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Dubrovnik

Country
Croatia
State
Dalmatia
City
Dubrovnik
Type of Location
Multiple
About Location

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Places to Visit
How to Reach

By Air

Èilipi Airport serves the city of Dubrovnik and provides an essential gateway to one of Croatia’s most popular holiday destinations. The airport is a 15-minute drive from the city and is served by a reasonable selection of ground transportation options, which includes a regular bus service, hotel shuttles and taxis. Èilipi Airport is connected with a large number of significant EU cities as well as a number of international destinations.

By Ferry

Italy is the only EU country from which Croatia can be reached by ferry. Ferry services from Venice and Rimini are provided by Venezia Lines while other ferries from Ancona, Civitanova and Pescara are provided by SNAV ferries Once in Croatia, you will need to make your way down to Dubrovnik by road.

By Bus

Eurolines in conjunction with Autotrans provide options for reaching Dubrovnik by bus from a variety of EU destinations. Once in Croatia, Autotrans also provide cross-country services from Zagreb and other major towns to Dubrovnik.

Key places to visit
Franciscan Monastery, Korcula Island, St Saviour's Church, Onofrio's fountains, City Walls


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Places to Visit

Franciscan Monastery

Built in the 14th century, this Franciscan church and monastery is located in the Old City and is home to a proud collection of ancient manuscripts, which are available for visitors to view in a beautifully decorated reading room. A similarly grand library, which over the years has been used by a host of historians and famous writers, is also open for viewing. Within the monastery is a fascinating pharmacy museum that contains artefacts from the original medieval pharmacy that was in operation here as early as 1317. Classic architecture on the outside and a well preserved interior make the monastery a must-see for those interested in history.

Korcula Island

Just a little over 2km / 1mi from the tip of the Peljesac Peninsula is the beautiful Island of Korcula. Korcula is one of the largest islands in the Adriatic. Covered in forest and dominated by the mountains that form the backbone of the island, Korcula is a very popular tourist destination. The main town is Korcula and lies just across the channel from the town of Orebic, on the Peljesac Peninsula. The two towns are connected by regular ferry service.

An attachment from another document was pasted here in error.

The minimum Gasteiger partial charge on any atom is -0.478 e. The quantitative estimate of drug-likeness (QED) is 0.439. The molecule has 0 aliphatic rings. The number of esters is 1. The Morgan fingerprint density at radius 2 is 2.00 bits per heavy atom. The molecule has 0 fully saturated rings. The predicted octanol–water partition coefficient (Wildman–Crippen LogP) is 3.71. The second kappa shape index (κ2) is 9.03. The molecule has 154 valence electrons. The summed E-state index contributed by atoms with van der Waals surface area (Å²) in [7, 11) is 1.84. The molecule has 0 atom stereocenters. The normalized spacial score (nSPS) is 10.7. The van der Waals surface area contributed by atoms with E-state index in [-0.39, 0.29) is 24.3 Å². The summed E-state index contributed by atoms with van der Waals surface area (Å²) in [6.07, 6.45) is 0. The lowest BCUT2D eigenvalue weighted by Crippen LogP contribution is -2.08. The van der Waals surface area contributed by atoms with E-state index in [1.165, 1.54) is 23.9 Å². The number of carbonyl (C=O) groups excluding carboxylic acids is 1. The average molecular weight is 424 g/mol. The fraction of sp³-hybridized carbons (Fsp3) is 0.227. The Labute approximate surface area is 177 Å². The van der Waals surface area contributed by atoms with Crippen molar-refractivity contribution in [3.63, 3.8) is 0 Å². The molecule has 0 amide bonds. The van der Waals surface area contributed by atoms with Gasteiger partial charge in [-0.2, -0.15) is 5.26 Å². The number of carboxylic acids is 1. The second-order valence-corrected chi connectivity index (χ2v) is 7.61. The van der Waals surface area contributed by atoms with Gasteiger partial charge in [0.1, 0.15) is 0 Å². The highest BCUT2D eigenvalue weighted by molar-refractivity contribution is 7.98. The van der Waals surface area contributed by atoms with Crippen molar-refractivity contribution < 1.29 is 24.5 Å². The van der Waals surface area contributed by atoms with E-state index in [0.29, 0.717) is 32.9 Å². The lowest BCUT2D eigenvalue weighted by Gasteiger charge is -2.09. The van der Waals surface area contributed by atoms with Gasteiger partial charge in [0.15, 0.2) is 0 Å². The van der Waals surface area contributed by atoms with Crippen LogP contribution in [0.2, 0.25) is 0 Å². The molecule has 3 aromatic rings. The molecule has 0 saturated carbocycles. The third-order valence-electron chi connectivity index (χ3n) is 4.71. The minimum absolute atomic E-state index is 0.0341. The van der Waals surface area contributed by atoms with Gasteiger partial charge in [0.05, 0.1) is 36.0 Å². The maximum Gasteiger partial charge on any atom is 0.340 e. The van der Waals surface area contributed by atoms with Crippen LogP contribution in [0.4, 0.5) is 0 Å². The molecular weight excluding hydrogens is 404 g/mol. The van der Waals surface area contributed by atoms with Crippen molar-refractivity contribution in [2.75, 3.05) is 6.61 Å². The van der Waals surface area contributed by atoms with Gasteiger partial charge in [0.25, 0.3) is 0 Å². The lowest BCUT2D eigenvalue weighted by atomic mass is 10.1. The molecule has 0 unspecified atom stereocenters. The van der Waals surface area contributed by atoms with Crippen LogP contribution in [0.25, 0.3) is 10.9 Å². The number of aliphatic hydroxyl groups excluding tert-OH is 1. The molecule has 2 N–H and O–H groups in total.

Evidence shows the island was inhabited during Neolithic times, perhaps as early as 6500 BC. Much later the Romans inhabited Korcula, and called the island Korkyra Melaina, or Black Corfu, because of the pine forests. Although it is the subject of much debate, it is also believed that the 13th Century explorer, Marco Polo was born on the island of Korcula.

St Saviour's Church

Located opposite one of the Onofrio’s fountains, inside the Pile Gate, St Saviour’s Church dates back to the 16th century, when it was built by Petar Andrijic of Korcula. From the outside, visitors can view a splendid Renaissance-Gothic façade, while inside, a recently restored interior features fine marble surfacing and some interesting ceiling paintings. The church was unaffected by the 1667 earthquake and hence features all of its original architectural features.

Onofrio's fountains

Located inside the Pile Gate, the Onofrio’s fountains are two of the city’s most distinctive landmarks, which date back to the beginning of 1438, and are hence among the city’s oldest features. The fountains were the combined design work of architect Pietro di Martino and Italian hydro-engineer Onofrio della Cava, and were originally created for visitors to clean themselves of any possible plague bacteria prior to entering the city. The 1667 earthquake took its toll on the fountains stone ornamentation, leaving only 16 of the original heads. During the summer, the fountains are a popular place to soak hand towels and headscarves for the purpose of cooling off in the steamy Dubrovnik heat.

City Walls

The city walls of Dubrovnik are one of the city's best known features. Built in the 10th century and modified in the 13th to 14th centuries the walls, some up to 6m / 19ft thick, provided a solid defense against invaders. The total length of Dubrovnik's city walls is 1949m / 6390ft and they make a great spot for a casual stroll. Tremendous views can be had from Dubrovnik's city walls out over the Adriatic and inwards over the old town center.

As part of the city walls of Dubrovnik there are two towers, the Minceta Tower and the Bokar Tower and two forts, the Lovrjenac Fort and the Revelin Fort. The main entrance to the walls is located just to the left of the Pile Gate and an admission is charged.

Right Time to Visit

April - October

Temperature